From: Joke-Of-The-Day.com on 3/23/2001
What did the number 0 say to the number 8?
"Hey, nice belt!"
From: RFSlick on 6/27/2001 (S231b)
If God had intended for man to use the metric system,
Jesus would have only had ten disciples!
From: FrankRoesch on 2/10/2002 (S263)
Without geometry, life is pointless.
From: pns on 2/14/2003 (S319)
When you are dissatisfied and would like
to go back to youth, think of Algebra.
From: joke-of-the-day.com on 5/9/2003
The shortest distance between two points is always
under construction. -- Noelie Alite
Subj: Geometry Jokes (S205)
1. What do you call a man who spent all summer at the beach?
2. What do you say when you see an empty parrot cage?
3. What do you call a crushed angle?
4. What did the Italian say when when the witch doctor
removed the curse?
5. What did the little acorn say when he grew up?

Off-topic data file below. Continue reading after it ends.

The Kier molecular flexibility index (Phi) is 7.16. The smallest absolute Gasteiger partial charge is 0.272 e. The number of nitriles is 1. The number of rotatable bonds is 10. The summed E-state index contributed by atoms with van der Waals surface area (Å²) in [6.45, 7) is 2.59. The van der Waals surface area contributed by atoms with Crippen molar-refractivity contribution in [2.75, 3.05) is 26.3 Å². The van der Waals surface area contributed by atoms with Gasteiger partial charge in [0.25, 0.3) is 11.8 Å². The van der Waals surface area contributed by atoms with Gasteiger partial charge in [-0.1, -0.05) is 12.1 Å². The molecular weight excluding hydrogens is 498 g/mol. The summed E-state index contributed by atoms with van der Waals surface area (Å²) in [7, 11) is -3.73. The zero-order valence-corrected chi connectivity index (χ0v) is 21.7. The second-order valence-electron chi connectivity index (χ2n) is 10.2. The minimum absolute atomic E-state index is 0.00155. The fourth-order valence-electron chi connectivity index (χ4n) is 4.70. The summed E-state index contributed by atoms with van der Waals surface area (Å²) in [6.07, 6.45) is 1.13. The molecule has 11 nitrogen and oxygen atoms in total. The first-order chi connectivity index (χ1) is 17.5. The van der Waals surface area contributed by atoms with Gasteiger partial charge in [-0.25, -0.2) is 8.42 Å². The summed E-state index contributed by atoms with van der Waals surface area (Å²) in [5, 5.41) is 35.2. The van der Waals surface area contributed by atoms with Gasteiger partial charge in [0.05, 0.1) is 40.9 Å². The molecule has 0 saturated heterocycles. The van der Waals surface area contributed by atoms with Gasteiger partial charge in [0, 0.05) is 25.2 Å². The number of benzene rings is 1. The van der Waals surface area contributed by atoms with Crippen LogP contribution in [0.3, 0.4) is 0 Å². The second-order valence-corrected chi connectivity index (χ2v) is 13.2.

6. What do you call an angle which is adorable?
7. What do you use to tie up a package?
8. What do you call a fierce beast?
9. What do you call more than one L?
10. What do you call people who are in favor of tractors?
11. What should you do when it rains?
Subj: Popsicle Stick Riddle (S804)
................Englewood Cliffs, NJ 07632
Subj: Question and Answers
Q: Hear about the geometer who
went to the beach to
catch the rays?
A: He (or she) cane home a tangent?
Q: If one man can wash one stack
of dishes in one hour,
how many stacks of dishes can four men wash in four hours?
A: None. They'll all sit down together and watch
football on television.
Q: Did you hear about the constipated
A: He worked it out with logs!!
Q: Did you hear about the constipated
A: She worked it out with a pencil.
Q: Why did the tachyon cross
A: Because he was already there!
Q: Do you know what the square
root of 69 is?
A: Ate something (8.xxxxxxx....)
Actually, it`s 8.3066238629269696969696969696969696969...
Q: What's the square root of
A: ...i 8 something...
Neal's Nasty Free Filthy Daily Dirty